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An excerpt from www.HouseOfNames.com archives copyright 2000 - 2016

The name Farquharson is derived from the Gaelic MacFhearchair, which means 'son of Farquhar'. Farquhar is derived from the Gaelic word Fearchar, which means 'very dear one'. So, the name means 'son of the very dear one'.


The surname Farquharson was first found in Aberdeenshire (Gaelic: Siorrachd Obar Dheathain), a historic county, and present day Council Area of Aberdeen, located in the Grampian region of northeastern Scotland, where the family has a long and distinguished history dating back to the early Middle Ages. They claim descent from Farquhar Mackintosh who arrived in Braemar in 1382. The Clan was one of the principal members of the Clan Chattan (the Clan of the Cat), a powerful 26 Clan confederation. Accordingly, they rank as a sept of the Clan Chattan. Their alliance with the MacKintoshes was particularly strong and this proved quite advantageous, as the MacKintoshes were the captains of the Clan.

Translation has done much to alter the appearance of many Scottish names. It was a haphazard process that lacked a basic system of rules. Spelling variations were a common result of this process. Farquharson has appeared Farquharson, Farqharson, Farquharsen, MacFhearchair (Gaelic), Caraher and many more.


This web page shows only a small excerpt of our Farquharson research. Another 345 words (25 lines of text) covering the years 1350, 1699 and 1782 are included under the topic Early Farquharson History in all our PDF Extended History products.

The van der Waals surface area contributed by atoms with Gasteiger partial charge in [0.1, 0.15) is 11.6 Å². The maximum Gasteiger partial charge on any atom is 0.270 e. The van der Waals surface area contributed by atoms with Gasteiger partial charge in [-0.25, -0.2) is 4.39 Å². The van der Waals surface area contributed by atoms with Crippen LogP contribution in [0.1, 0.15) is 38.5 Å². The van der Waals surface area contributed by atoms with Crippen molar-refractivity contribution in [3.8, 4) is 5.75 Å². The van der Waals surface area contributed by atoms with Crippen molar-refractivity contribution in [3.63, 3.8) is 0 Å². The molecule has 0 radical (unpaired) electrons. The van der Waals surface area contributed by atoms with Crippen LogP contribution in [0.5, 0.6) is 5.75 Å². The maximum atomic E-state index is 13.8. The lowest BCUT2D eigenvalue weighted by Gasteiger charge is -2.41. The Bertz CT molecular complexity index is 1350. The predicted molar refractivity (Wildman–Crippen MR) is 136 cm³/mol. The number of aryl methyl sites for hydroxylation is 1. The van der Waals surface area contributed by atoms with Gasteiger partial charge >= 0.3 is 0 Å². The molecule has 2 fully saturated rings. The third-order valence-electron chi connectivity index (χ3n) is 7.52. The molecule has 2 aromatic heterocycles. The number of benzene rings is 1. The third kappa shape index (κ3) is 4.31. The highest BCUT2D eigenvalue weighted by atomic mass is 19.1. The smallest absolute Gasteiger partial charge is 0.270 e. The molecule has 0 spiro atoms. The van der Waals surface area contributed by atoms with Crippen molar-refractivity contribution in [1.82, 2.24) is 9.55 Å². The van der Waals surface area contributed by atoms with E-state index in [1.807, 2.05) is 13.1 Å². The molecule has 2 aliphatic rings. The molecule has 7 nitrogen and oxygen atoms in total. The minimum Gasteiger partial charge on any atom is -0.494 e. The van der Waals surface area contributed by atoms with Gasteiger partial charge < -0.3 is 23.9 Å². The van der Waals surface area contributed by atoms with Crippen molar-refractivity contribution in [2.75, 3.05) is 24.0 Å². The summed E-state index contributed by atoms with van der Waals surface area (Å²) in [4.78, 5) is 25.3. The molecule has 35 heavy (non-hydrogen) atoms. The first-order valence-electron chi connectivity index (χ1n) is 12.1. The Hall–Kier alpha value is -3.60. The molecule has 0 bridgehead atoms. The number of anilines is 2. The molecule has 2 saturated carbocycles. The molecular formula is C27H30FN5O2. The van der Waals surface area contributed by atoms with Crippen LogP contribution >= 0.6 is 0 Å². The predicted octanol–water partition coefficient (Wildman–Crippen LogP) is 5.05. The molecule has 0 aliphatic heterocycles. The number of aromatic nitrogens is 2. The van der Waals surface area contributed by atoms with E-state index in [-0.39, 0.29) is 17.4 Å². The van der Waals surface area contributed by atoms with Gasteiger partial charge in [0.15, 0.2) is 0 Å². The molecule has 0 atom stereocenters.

Another 41 words (3 lines of text) are included under the topic Early Farquharson Notables in all our PDF Extended History products.


Some of the Farquharson family moved to Ireland, but this topic is not covered in this excerpt. Another 57 words (4 lines of text) about their life in Ireland is included in all our PDF Extended History products.


Many Scots left their country to travel to the North American colonies in search of the freedom they could not find at home. Of those who survived the difficult voyage, many found the freedom they so desired. There they could choose their own beliefs and allegiances. Some became United Empire Loyalists and others fought in the American War of Independence. The clan societies and highland games that have sprung up in the last century have allowed many of these disparate Scots to recover their collective national identity. A search of immigration and passenger ship lists revealed many early settlers bearing the Farquharson name:

Farquharson Settlers in United States in the 18th Century